Boris Karloff in a time of pandemic, Isle of the Dead
Isle of the Dead, 1945, RKO Radio Pictures, 71 minutes, black and white. Directed by Mark Robson, Produced by Val Lewton. Starring Boris Karloff as General Nikolas Pherides; Ellen Drew as Thea; Marc Cramer as Oliver Davis; and Katherine Emery as Mrs. St. Aubyn. Schlock-Meter rating: 8 stars out of 10.
The mid 1940s was the beginning of a transition period for thrillers. The great Universal monsters were now B pictures, and soon to be relegated as fodder for comedy teams. The terrors of the nuclear age to come would bring a new type of horror star, Godzilla and various over-sized insects crawling across movie screens. But in between that change came several great horror films from Val Lewton, who knew how to exploit the supernatural and make the spines of World War II movie-goers chill.
In this current era of Coronavirus pandemic, Isle of the Dead seems appropriate to discuss. It is about our worst fears, death, the plague and even being buried alive. Producer Lawton and director Mark Robson are old hands at slowly building a story, creating unease, and then slamming the viewer with a terrifying climax. There is a scene, about two-thirds of the way through, that takes this film from suspense to terror. An invalid woman (Katherine Emery) fears being buried alive. It’s a legitimate fear since she suffers from spells where she appears dead. She suffers a spell and is presumed dead and put in a coffin. In a crypt, the camera pans to her coffin. She screams, and desperate clawing is heard inside. It’s a scary payoff to a well-made chiller.
The plot involves a dour Greek general (Karloff) and an American reporter (Cramer) who visit an isolated island near the front of a war. They spend the night with an anthropologist and his several guests (all of whom have been forced to the island to avoid the war). A British guest (veteran cult actor Skelton Knaggs) is discovered dead. A doctor decrees it to be the plague. The general orders everyone confined to the house. One by one the plague starts to claim its victims.
As mentioned, the film drips in atmosphere. The first scenes show Karloff and the reporter walking through a battlefield strewn with the bodies of dead soldiers. There’s a creepy sight of suffering soldiers hauling away wagons full of the dead for disposal. As Karloff explains, it must be done immediately to avoid the plague. The house on the island has a claustrophobic feel, none of the rooms are too large. The island is dark, foggy and creepy, the crypt dark and forbidding.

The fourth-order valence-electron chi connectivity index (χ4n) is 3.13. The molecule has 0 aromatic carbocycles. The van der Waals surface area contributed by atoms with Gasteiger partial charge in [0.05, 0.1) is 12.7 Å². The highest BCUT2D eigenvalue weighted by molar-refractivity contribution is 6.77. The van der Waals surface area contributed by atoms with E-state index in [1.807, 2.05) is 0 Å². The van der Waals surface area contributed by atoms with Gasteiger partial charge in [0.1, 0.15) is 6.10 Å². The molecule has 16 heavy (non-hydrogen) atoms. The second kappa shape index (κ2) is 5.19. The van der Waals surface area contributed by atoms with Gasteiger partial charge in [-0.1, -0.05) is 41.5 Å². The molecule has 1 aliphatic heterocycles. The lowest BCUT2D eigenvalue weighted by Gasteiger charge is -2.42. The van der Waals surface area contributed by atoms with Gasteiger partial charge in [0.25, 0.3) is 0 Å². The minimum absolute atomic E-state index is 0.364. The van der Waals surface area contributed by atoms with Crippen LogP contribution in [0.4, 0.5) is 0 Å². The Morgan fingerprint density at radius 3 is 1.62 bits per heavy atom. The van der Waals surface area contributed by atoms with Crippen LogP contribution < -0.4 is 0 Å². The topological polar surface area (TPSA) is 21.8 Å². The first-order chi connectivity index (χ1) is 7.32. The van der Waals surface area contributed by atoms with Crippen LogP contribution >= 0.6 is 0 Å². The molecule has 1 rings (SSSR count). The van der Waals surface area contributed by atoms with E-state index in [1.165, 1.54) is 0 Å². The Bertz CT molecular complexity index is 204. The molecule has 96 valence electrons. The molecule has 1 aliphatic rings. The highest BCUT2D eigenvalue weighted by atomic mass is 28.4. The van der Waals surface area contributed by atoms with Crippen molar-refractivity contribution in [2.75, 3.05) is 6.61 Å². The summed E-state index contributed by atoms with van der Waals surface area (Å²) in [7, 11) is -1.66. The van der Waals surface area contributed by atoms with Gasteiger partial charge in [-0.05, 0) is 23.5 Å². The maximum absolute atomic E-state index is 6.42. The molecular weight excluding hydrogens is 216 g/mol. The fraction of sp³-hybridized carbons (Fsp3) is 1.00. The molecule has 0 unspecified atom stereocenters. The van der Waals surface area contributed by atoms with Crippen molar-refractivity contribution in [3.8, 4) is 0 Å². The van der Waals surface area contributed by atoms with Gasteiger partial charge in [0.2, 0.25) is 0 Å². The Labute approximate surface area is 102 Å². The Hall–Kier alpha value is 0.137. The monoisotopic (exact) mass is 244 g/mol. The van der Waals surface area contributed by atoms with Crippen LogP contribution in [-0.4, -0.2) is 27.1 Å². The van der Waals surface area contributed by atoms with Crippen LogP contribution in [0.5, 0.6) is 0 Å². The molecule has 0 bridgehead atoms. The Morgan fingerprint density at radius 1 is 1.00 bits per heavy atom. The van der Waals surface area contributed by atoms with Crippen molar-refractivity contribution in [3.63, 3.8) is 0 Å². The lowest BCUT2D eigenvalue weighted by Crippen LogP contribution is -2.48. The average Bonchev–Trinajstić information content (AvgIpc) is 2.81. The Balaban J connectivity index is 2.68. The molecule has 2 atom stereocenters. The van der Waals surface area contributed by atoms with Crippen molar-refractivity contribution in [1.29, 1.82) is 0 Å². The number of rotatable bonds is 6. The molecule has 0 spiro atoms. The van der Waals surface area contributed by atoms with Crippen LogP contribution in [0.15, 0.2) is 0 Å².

Karloff does a very capable job as a villain who can still inspire some sympathy. The heartless, but courtly Greek general who places “rule of law” over mercy is a study of extremism from two sides. When the plague starts, Karloff’s general scorns the superstitions of an elderly Greek maid, preferring to put his trust in the doctor. But when the plague claims the doctor, a disillusioned Karloff switches beliefs. Still the extremist, he allies with the maid, and with frightening intensity, believes a young woman named Thea (Ellen Drew) is possessed with an evil spirit. They plot to kill Thea.
Today very few horror films rely on atmosphere to turn suspense into horror. Most try to use foreground shots (like John Carpenter’s Halloween) to create tension. Some succeed. Most don’t. Too many filmmakers err by throwing away characterization, thinking that a quick knife killing serves as a payoff to a lazy viewer. Val Newton’s Isle of the Dead is a reminder that creating a scary film is a gradual process that takes time and care. (This review is cross-posted at the Plan9Crunch blog.)